Monday, August 1, 2011

Mixing real world and fiction

I spent a large part of my weekend researching, gentle readers. My manuscript takes place in New York, a place I haven't visited (yet) or lived (maybe yet), so I was a bit vague on location descriptions and transportation methods in the first go round. This next pass at editing is focused on nailing down exact locations and weaving in the feel of neighborhoods and movements through the city. One of my fellow critters (who lived in NY for 15 years) was kind enough to give me the lowdown on neighborhoods and potential locations for the main settings in my story, and I've now got a concrete map of the story.

In my research this weekend, however, I ran up against an interesting dilemma - marrying the real world with a fictional world. Obviously New York exists, and pretty much every square inch of the city (at least Manhattan) is claimed, so inserting fictional locations into what is arguably the most well-known city in the world is tricky. Do you invent an address? Take over an existing building and make it your own? Modify the purpose of said existing building?

Yeah. Tricky.

I've run into this dilemma before with historical writing as well. As soon as you decide to write about a fictional character interacting with real people, you've got historical timeline to juggle. Do you make up a title for someone? Or choose a less well-known title and attach a made-up person to the title?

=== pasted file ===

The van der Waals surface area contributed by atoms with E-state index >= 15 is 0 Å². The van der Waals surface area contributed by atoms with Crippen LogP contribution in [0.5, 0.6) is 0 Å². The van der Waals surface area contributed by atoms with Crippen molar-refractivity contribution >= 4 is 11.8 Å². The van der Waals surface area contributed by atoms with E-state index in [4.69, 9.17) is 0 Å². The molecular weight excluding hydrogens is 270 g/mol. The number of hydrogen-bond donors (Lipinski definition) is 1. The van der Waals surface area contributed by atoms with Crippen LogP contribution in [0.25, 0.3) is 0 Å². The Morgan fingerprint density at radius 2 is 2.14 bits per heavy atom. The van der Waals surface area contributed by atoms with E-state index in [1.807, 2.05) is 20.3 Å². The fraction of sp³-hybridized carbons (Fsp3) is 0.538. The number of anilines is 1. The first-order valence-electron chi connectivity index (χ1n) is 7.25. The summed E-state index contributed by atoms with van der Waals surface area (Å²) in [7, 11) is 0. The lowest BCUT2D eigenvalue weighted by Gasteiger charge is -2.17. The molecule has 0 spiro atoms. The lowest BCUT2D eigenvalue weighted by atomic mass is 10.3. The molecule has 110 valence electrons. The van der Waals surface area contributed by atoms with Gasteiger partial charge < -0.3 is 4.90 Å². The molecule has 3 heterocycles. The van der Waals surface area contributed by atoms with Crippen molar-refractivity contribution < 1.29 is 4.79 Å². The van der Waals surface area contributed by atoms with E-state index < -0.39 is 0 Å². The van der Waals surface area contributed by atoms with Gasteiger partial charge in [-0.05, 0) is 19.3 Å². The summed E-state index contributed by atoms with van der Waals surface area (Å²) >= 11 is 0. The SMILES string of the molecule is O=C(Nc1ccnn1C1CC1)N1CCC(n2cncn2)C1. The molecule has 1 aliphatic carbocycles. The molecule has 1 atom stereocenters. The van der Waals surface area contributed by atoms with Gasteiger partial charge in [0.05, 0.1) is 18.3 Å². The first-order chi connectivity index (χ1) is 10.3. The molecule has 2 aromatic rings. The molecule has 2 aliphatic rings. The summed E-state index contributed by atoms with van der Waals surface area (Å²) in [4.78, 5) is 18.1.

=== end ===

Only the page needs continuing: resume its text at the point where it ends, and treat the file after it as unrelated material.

For me, it made the most sense to do a little bit of both. If I could get away with making up a location (like a warehouse or a coffee shop), I did. Where I couldn't (like dropping an entirely new building into a famous stretch of road), I used Google Street View to find the perfect building to "steal." And let me tell you, gentle readers, Google Maps and Google Street View were my best friends this weekend. I don't know how people wrote about places they'd never been before the internet. Or maybe they just didn't.

So my question goes out to all of you fiction writers today: How do you insert your characters and locations into the real world? Do you hijack existing locations for your own purposes? Or do you prefer to create new locations that don't exist on a map?


Creepy Query Girl said...

I guess it depends on what you're writing. I mix and match- creating a town that doesn't exist but could, kwim? Like, you could find out why streets and buildings in manhattan were named the way they were- wars, generals, history, politicians, cultural districts, etc... and make up something relevant.

Christina Lee said...

This is a good one!!! Yep, I'd do it the sme way, invent it as long as it makes sense to the city!

Stina Lindenblatt said...

I make up my own cities. Problem solved. It's trickier if it is from a real city like NYC. I read somewhere that it's okay to make up streets and buildings that don't exist. What you don't want to do is mention one that does exist and get a detail wrong. Someone will call you on it. That advice with in the book Elements of Fiction Writing: Descriptions by Monica Wood.

Anna Banks said...

Ohhhhh, yes, do tell! Most of my book takes place on the Jersey Shore, but I didn't want to take the risk of offending anyone particularly enamored with their stretch of soil, so I made up my own town in the middle of a few others. I even went so far as to research the local real estate websites/listings to get a feel for what the homes looked like in the surrounding areas. Kind of fun, actually. :)

Lola Sharp said...

It IS tricksy...but sounds like you went at it perfectly.